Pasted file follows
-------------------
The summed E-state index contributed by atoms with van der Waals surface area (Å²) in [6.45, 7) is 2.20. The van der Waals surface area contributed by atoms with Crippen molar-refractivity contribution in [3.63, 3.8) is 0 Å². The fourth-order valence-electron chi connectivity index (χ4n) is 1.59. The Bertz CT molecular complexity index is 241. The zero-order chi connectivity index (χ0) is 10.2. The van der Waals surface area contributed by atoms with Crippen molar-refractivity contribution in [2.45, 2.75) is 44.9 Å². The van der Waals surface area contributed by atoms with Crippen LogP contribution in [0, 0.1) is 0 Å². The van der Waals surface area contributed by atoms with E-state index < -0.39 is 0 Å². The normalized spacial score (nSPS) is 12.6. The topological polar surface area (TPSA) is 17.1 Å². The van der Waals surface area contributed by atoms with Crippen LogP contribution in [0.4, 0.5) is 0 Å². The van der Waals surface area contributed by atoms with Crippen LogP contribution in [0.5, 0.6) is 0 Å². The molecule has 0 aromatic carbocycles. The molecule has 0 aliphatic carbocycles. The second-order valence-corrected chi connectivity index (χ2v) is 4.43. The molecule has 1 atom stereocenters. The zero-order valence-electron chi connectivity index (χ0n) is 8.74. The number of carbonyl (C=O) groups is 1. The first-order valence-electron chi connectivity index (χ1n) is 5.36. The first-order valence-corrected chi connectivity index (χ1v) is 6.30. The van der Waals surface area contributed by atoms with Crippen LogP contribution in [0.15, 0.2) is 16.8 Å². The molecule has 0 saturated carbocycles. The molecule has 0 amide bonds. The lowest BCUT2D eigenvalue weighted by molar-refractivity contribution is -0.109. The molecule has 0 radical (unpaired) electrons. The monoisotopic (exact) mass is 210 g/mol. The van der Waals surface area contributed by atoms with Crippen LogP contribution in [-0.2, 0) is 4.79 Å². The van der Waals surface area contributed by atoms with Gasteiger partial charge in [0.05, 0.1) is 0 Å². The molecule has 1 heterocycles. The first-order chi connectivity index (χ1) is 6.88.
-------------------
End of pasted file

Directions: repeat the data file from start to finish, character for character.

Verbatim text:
The summed E-state index contributed by atoms with van der Waals surface area (Å²) in [6.45, 7) is 2.20. The van der Waals surface area contributed by atoms with Crippen molar-refractivity contribution in [3.63, 3.8) is 0 Å². The fourth-order valence-electron chi connectivity index (χ4n) is 1.59. The Bertz CT molecular complexity index is 241. The zero-order chi connectivity index (χ0) is 10.2. The van der Waals surface area contributed by atoms with Crippen molar-refractivity contribution in [2.45, 2.75) is 44.9 Å². The van der Waals surface area contributed by atoms with Crippen LogP contribution in [0, 0.1) is 0 Å². The van der Waals surface area contributed by atoms with E-state index < -0.39 is 0 Å². The normalized spacial score (nSPS) is 12.6. The topological polar surface area (TPSA) is 17.1 Å². The van der Waals surface area contributed by atoms with Crippen LogP contribution in [0.4, 0.5) is 0 Å². The van der Waals surface area contributed by atoms with Crippen LogP contribution in [0.5, 0.6) is 0 Å². The molecule has 0 aromatic carbocycles. The molecule has 0 aliphatic carbocycles. The second-order valence-corrected chi connectivity index (χ2v) is 4.43. The molecule has 1 atom stereocenters. The zero-order valence-electron chi connectivity index (χ0n) is 8.74. The number of carbonyl (C=O) groups is 1. The first-order valence-electron chi connectivity index (χ1n) is 5.36. The first-order valence-corrected chi connectivity index (χ1v) is 6.30. The van der Waals surface area contributed by atoms with Crippen LogP contribution in [0.15, 0.2) is 16.8 Å². The molecule has 0 saturated carbocycles. The molecule has 0 amide bonds. The lowest BCUT2D eigenvalue weighted by molar-refractivity contribution is -0.109. The molecule has 0 radical (unpaired) electrons. The monoisotopic (exact) mass is 210 g/mol. The van der Waals surface area contributed by atoms with Crippen LogP contribution in [-0.2, 0) is 4.79 Å². The van der Waals surface area contributed by atoms with Gasteiger partial charge in [0.05, 0.1) is 0 Å². The molecule has 1 heterocycles. The first-order chi connectivity index (χ1) is 6.88.